Reaction: Xbox One Release Date
Posted by Ken Barnes
Microsoft, you sly boots.
The Xbox One finally has a fixed release date, and it’ll be landing right in the middle of Sony’s worldwide media circus. The PlayStation 4 is receiving a confusingly staggered release, hitting the US on the 15th of November, with the Xbox One launching worldwide on the 22nd, and then the PS4 finally reaching Europe on the 29th.
There are some great reasons that Microsoft chose the date that they did. Everyone appears to be claiming that production levels are to blame for the perceived “lateness” of the Xbox One launch. Production numbers do of course play a large part, but when you’re releasing a console worldwide and production is already in full flow some 10 weeks before the fact, a week here or there isn’t generally going to be a deal breaker. So realistically, Microsoft could have tried to spoil Sony’s party even more by launching on the same day as them either in the US or in Europe. But it wouldn’t have been in their best interests to do so.
By launching on the 22nd - slap bang in between the two major PS4 launches - they’ll be taking advantage of some key points, as well as disrupting the worldwide media circus that Sony is sure to wish to build. Taking current-generation console sales into account, the Xbox 360 has a huge lead over the PS3 in North America. Rough figures indicate sales of some 44.5 million in the US, with the PS3 hanging back on a shade over 27 million. That means that Microsoft can give up the “first mover” advantage by a week and probably not lose a great deal of momentum in a region where they’re absolutely dominant. So, onto Europe, where the Xbox One has a week’s head start.
The Xbox 360 has a European installed base of around 24.5 million units, with the PS3 ahead on 31.5 million. With that historical ground to make up and with a whole bunch of European countries missing out on a 2013 launch, there’s good reason to try and strike first ahead of what is sure to be a strong launch for the PS4 in this region. Microsoft knows that they’re behind in the brand wars in Europe, and that they’ll probably be behind well into 2014 simply based on the fact that they aren’t launching in as many territories, if nothing else. They will run into that wave of PS4 advertising too, but it’s a calculated risk that’s based on the fact that they’ve very little to lose. Of course, it would be silly to believe that the current generation’s numbers will have any bearing on those of the next generation, but they’re generally at least a decent guide to brand perception.
But who will Microsoft target? Those who have already decided to buy an Xbox One will more than likely do so. Those who have decided to buy a PS4 will of course do so. Microsoft sees that a lot of them are clearly enjoying their PS3s so much that they’ve got enough time to spend half of their days running onto every Xbox-related social media channel to post about how much the Xbox One sucks. Therefore, the Redmond giant knows that there’s no point in trying to communicate with those people.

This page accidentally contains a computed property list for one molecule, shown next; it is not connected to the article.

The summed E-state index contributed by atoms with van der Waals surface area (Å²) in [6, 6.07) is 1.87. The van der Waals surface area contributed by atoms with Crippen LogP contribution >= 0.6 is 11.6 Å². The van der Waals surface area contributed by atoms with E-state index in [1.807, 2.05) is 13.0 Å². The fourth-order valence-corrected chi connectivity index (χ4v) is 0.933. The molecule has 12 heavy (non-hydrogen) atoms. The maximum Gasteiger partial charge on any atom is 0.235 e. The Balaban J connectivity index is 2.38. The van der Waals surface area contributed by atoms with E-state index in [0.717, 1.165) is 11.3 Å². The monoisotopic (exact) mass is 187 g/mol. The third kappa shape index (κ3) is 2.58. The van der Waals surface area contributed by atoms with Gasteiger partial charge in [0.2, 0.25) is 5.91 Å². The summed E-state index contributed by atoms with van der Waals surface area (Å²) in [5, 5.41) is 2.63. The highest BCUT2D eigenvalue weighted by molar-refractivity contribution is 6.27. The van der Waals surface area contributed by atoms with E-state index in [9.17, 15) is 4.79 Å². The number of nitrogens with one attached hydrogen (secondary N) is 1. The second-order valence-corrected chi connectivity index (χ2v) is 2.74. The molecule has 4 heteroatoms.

So, Microsoft – sensibly - aren’t even attempting to go after the PlayStation hardcore. Rather, they’re trying to convince the more undecided gamers in the European crowd that with an arguably stronger and definitely more extensive launch lineup, that they should take the plunge early. This is a bit of a double play for Microsoft too, as the majority of currently undecided gamers that do indeed pick up an Xbox One on the 22nd will more than likely not be able to (or not be willing to) splash out on a PS4 on the 29th. Most people understandably can’t justify spending £780 on games consoles and then a bunch more money on games, controllers, and other extras in the space of eight days.
By releasing the Xbox One right in the middle of Sony’s PR onslaught, Microsoft have all but ensured a head-and-head battle for mindshare in the European territories that are receiving both consoles in November - in the advertising stakes at least. After the repeated about turns from the company and the persisting negative feeling about Kinect’s worth, this seems like a desperation move. But in actual fact, there’s some good sense to going up against the market leader in a territory when you’re not all that far behind, especially when you have a comparable product with some relatively unique advantages.
No matter what the reasons for choosing the 22nd, being able to say that your offering is £80 more expensive, but comes with one of two £50 games and a camera device that would cost £55 for your competition’s console is a definite boon when you’re trying to put together advertising to try and tempt the undecided gamers and parents just five weeks before Christmas. You might not love Kinect, but you'd be a fool to assume that parents feel the same way.
Whether or not the advertising that Microsoft does indeed come up with will go right for the jugular in that sense and reflect the positive points with a little bit of spin, or whether they’ll go with some abstract marketing nonsense involving ducks or crying babies is yet to be seen. No matter what happens, November is going to be something of an interesting month. Bring it on, we say!